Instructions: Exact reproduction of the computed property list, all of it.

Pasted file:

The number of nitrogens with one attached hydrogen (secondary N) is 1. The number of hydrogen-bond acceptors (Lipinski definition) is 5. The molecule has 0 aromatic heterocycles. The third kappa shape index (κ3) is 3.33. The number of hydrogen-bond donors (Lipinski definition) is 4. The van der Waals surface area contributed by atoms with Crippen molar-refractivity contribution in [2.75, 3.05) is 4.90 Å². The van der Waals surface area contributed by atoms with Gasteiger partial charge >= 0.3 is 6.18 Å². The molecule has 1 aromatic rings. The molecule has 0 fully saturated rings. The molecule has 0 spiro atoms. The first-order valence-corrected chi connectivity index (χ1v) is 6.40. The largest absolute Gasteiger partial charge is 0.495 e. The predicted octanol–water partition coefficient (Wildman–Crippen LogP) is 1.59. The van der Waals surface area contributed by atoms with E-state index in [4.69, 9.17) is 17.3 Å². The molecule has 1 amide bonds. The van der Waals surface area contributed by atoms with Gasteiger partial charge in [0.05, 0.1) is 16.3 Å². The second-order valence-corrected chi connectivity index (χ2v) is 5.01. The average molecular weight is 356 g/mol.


The number of nitrogens with one attached hydrogen (secondary N) is 1. The number of hydrogen-bond acceptors (Lipinski definition) is 5. The molecule has 0 aromatic heterocycles. The third kappa shape index (κ3) is 3.33. The number of hydrogen-bond donors (Lipinski definition) is 4. The van der Waals surface area contributed by atoms with Crippen molar-refractivity contribution in [2.75, 3.05) is 4.90 Å². The van der Waals surface area contributed by atoms with Gasteiger partial charge >= 0.3 is 6.18 Å². The molecule has 1 aromatic rings. The molecule has 0 fully saturated rings. The molecule has 0 spiro atoms. The first-order valence-corrected chi connectivity index (χ1v) is 6.40. The largest absolute Gasteiger partial charge is 0.495 e. The predicted octanol–water partition coefficient (Wildman–Crippen LogP) is 1.59. The van der Waals surface area contributed by atoms with E-state index in [4.69, 9.17) is 17.3 Å². The molecule has 1 amide bonds. The van der Waals surface area contributed by atoms with Gasteiger partial charge in [0.05, 0.1) is 16.3 Å². The second-order valence-corrected chi connectivity index (χ2v) is 5.01. The average molecular weight is 356 g/mol.